Noise(blocki)=fci(Δ(WSAD 1, . . . , WSAD N))*g(WSAD 1, . . . , WSAD N)
where Δ is a function that measures the variations among WSAD 1, WSAD 2, . . . , WSAD N. In a situation where there is only two WSAD values, the Δ may be a simple difference between two WSAD values. In another situation where there are more than two WSADs, the Δ function may be any one of an average function, a maximum, or a deviation function etc. for WSAD 1, WSAD 2, . . . , WSAD N.
Different fci functions may be used as shown in FIG. 9. A fci function with steeper slope may restrict the search for noise. For biased measurement, a non-symmetrical slope may be used. The g( ) is a function of the WSADs. In one example embodiment, g( ) is a function that depends on the minimum of the WSADs with a functional curve similar in behavior to the curve shown in FIG. 9. In other examples, g( ) is a function that depends on the maximum or average of the WSADs. In alternative examples, the g( ) may be curves other than those shown in FIG. 9.
In one advantageous embodiment, the sizes of samples used for calculating WSADs are the same for gathering same energy from the input signal sample. In another advantageous embodiment, blocks of samples may be overlapping for a portion of pixels. The overlapping blocks may provide a more uniform measure and resolve structured data that spans over between block edges and that may not be detected by a simple shift operator.
In one variant embodiment of the present invention, the above discussed WSAD values may be used to analyze flatness of a scene for video compression. One of the situations where artifacts are visible for compressed video is the presence of semi-static area in a normal motion environment, e.g., situations of slow panning camera in background and fast motions in the foreground. These situations may cause a video encoder to reduce picture quality due to less visibility of details. Further, human vision may be sensitive to perceive unnatural changes in a flat or semi-flat area, e.g., a scene of a sky or flat wall, after a long (>2 seconds) exposure to the scene. Encoding techniques, such as frame skipping or intra/inter frame prediction, may achieve high compression rate, but at the same time, may cause sudden small changes that may not be evident in a single frame, but are evident and annoying in a multiple frame playback.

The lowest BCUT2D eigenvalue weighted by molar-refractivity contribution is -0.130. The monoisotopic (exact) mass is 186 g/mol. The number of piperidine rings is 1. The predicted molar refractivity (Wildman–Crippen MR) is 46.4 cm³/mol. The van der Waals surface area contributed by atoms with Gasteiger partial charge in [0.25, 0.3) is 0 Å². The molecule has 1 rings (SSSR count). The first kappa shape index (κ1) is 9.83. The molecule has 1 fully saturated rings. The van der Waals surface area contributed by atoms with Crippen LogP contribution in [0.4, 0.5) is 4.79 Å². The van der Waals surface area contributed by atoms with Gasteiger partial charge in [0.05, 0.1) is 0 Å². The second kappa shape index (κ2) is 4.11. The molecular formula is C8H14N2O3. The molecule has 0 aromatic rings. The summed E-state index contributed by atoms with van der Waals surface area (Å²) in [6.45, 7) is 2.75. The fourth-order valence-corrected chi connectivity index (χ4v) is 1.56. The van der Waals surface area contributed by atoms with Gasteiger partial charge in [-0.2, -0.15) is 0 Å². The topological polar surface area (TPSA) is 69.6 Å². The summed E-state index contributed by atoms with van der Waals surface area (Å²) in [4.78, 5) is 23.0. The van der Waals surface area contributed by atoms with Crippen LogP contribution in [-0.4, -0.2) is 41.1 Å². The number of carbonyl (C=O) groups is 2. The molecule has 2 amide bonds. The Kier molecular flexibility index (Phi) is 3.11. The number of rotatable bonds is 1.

Each picture may be provided with a WSAD-based one dimensional noise measure that biases toward flat areas in very slow motion during playback. These areas may include some details, but are generally perceived as semi-flat. In addition, these areas may retain structured data that may cause visible artifacts if a video encoder produces quantization errors or unnatural motions such as a sudden jump in a motion flow.
A pre-processing/analysis step specifically designed to detect semi-flat areas in slow motions may provide useful biasing information to a video encoder for optimizing, e.g., a final rate distortion. The slow motion background may be conveniently detected by comparing the current picture frame with the previous picture frame for a high correlation may mean small motion vectors. The flatness of an area may be detected using above-discussed WSAD-based noise detection methods.
In one example embodiment of the present invention, each picture frame may include a plurality of overlapping blocks of pixels in the sense each block share at least one pixel with another block. The computation of WSAD for these blocks may be carried out in parallel via a plurality of processors or processing units, e.g., central processing units (CPUs) or graphical processing units (GPUs).
FIG. 11 is a simplified functional block diagram of a computer system 1100. A coder and decoder of the present invention can be implemented in hardware, software or some combination thereof. The coder and or decoder may be encoded on a computer readable medium, which may be read by the computer system of 1100. For example, a coder and/or decoder of the present invention can be implemented using a computer system.
As shown in FIG. 11, the computer system 1100 includes a processor 1102, a memory system 1104 and one or more input/output (I/O) devices 1106 in communication by a communication ‘fabric.’ The communication fabric can be implemented in a variety of ways and may include one or more computer buses 1108, 1110 and/or bridge devices 1112 as shown in FIG. 11. The I/O devices 1106 can include network adapters and/or mass storage devices from which the computer system 1100 can receive compressed video data for decoding by the processor 1102 when the computer system 1100 operates as a decoder. Alternatively, the computer system 1100 can receive source video data for encoding by the processor 1102 when the computer system 1100 operates as a coder.
Those skilled in the art may appreciate from the foregoing description that the present invention may be implemented in a variety of forms, and that the various embodiments may be implemented alone or in combination. Therefore, while the embodiments of the present invention have been described in connection with particular examples thereof, the true scope of the embodiments and/or methods of the present invention should not be so limited since other modifications will become apparent to the skilled practitioner upon a study of the drawings, specification, and following claims.